Last month, CMS accepted the retreat’s “plan of correction,” i.e. its proposal for meeting federal standards of care. Officials visited the retreat two weeks ago, and will survey the facility again this month to determine whether the plan has been properly implemented.

Peter Albert, a spokesman for the retreat, told lawmakers last month that the retreat staff has been trained to update patient records, a clinical nurse is overseeing the documentation process, and the risk management director for the hospital is auditing patient charts.

The retreat is also training personnel to handle especially difficult patients who refuse medication. Under state law, psychiatric facilities must have a court order to involuntarily medicate patients.

“You want to create an environment of continuous learning,” Albert said in an interview. “One assumes you strive for perfection, but you don’t always get there but the more you learn the closer you get. So as processes are put in place you include in those processes ways in which how you are evaluating what you’re doing so you can evaluate how you’re doing better. If there is a seclusion and restraint that occurs you follow the policies and procedures, but at the end of it you say to the patient did we do as well could have, could we have done that better, did we miss something.”

The Department of Mental Health sent a quality assurance expert to the retreat in June to help the hospital prepare for the CMS review.

“In theory the plan of correction is an excellent plan, but it’s the implementation on day to day basis — it doesn’t take much to get out of compliance,” Albert said. “It’s a lot of work, and we’ve done it before and I don’t want to mislead anybody. It’s a lot of hard work.”

Last year, the retreat faced a similar situation. CMS threatened to pull funding after a 29-year-old man died of a prescription drug overdose. Regulators found that the retreat did not provide sufficient oversight of its medical dispensary protocols.

“It’s a very high bar CMS has set for proper treatment, and they’re doing everything they can to get there,” Racine said.

When CMS threatened to terminate funding this year, Albert told lawmakers that an influx of state patients — the retreat has taken twice as many patients as it originally agreed to — has made it difficult for the facility to meet federal standards. Patients “in the care of the commissioner,” that is patients who are involuntarily committed by the state to psychiatric facilities, are often more challenging to treat, in part, Albert says, because they can refuse medication.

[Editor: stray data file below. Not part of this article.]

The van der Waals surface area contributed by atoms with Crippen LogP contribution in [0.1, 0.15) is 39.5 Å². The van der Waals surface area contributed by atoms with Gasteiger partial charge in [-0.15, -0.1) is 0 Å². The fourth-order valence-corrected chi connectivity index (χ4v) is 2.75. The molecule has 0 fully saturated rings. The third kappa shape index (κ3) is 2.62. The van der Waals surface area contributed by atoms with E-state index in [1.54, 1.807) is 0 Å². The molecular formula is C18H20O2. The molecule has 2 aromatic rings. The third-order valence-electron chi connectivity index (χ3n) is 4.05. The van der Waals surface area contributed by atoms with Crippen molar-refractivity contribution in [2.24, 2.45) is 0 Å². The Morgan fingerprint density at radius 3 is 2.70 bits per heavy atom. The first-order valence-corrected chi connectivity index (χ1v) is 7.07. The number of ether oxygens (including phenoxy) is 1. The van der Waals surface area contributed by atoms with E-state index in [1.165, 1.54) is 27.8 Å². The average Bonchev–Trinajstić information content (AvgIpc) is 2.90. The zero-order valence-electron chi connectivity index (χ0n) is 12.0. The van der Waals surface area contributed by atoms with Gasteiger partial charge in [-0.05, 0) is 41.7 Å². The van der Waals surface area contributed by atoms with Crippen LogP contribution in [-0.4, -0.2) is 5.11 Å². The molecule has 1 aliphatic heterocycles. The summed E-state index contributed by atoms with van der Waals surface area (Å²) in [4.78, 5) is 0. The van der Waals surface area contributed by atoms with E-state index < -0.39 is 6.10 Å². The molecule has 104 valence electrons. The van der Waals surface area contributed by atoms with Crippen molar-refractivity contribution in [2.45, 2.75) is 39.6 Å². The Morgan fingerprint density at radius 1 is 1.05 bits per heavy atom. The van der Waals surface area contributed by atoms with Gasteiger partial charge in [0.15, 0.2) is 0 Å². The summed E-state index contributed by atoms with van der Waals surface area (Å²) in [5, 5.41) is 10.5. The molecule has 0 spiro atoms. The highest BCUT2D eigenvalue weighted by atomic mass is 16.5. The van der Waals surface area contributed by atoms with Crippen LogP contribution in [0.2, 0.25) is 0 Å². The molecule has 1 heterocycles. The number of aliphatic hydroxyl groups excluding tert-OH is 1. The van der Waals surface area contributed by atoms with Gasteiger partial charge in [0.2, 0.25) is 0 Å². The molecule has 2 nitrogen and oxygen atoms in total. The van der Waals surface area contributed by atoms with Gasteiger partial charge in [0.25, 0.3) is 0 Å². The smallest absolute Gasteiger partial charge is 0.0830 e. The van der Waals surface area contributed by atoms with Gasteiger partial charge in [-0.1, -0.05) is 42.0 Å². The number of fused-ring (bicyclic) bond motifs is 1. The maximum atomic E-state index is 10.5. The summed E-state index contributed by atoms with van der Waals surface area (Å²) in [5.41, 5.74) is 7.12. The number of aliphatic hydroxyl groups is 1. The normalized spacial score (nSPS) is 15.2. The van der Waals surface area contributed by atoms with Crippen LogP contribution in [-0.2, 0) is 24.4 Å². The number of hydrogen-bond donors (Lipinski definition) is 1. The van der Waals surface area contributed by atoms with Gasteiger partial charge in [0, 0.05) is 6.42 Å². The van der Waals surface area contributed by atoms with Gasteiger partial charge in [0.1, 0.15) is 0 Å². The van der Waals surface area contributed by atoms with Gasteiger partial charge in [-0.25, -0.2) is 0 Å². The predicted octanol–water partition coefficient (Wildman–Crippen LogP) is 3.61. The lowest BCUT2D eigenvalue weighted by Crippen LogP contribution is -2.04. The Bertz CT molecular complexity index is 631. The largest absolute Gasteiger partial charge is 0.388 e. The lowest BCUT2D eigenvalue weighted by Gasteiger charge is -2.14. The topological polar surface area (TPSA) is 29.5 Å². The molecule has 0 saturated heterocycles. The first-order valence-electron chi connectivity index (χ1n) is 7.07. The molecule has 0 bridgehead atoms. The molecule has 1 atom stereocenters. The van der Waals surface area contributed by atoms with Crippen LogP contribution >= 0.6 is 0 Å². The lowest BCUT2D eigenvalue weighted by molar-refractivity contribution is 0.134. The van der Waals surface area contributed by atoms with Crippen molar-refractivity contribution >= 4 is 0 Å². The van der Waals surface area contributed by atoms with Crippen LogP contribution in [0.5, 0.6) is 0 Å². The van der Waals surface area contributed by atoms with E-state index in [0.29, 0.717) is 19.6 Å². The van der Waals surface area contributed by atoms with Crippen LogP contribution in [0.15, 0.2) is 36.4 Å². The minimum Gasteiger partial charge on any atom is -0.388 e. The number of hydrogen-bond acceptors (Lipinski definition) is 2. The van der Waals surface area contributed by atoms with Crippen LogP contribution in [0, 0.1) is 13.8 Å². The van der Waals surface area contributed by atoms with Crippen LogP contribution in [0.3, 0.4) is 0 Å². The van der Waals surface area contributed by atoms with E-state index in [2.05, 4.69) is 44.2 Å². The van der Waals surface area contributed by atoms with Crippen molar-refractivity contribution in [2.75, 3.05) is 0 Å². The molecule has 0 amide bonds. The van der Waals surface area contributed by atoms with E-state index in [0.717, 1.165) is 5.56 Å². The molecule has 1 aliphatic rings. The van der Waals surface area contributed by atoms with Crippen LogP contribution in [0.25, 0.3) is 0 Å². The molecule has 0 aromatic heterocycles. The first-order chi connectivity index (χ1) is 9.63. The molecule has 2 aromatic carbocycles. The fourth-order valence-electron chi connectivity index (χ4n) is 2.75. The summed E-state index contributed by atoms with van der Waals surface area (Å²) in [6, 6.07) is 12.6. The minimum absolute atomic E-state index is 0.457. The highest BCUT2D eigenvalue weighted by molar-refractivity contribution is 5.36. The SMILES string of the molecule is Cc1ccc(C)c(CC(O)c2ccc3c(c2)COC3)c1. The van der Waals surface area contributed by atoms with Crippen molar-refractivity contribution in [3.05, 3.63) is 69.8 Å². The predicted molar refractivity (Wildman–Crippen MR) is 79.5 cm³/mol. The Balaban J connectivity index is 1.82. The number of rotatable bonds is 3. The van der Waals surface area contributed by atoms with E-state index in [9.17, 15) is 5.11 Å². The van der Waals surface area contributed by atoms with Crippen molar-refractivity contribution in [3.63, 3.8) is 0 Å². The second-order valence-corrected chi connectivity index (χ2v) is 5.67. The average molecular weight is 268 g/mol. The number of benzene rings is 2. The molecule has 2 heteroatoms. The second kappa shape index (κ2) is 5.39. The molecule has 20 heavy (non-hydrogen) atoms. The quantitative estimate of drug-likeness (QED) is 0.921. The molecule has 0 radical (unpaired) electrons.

Brattleboro Retreat officials have, however, for years sought to take state patients. It was only after Irene damaged the state hospital that the Vermont Legislature agreed to give the private facility the lion’s share of state patients.

At a recent Mental Health Oversight Committee meeting, lawmakers expressed frustration with the retreat management. Rep. Anne Donahue, R-Northfield, said in an interview that “they are try to lay it on the new population as opposed to addressing the systems issues that are hospital wide.”

Instead of addressing routine care issues, Donahue says the retreat is blaming the state patients, which make up a very small proportion of the patient population at the retreat. The Brattleboro hospital takes in about 3,000 patients a year; state patients make up about 10 percent of that number.

“What’s scary is they have used it as an excuse for issues that are about a hospital-wide standard of care,” Donahue said. “When the retreat was on a termination track last June, some major areas they’ve been cited for are the exact same ones that were repeated again this year. They had a plan of correction last year, and they repeated same elements in the plan of correction this year.”

Vermont’s Department of Mental Health has struggled to address adequate psychiatric care for patients with a level 1 or acute diagnosis for more than a decade. The Vermont State Hospital was decertified by CMS in 2003 and was not eligible for Medicaid funding for an eight-year period. The cost to the state was $8 million to $11 million per year.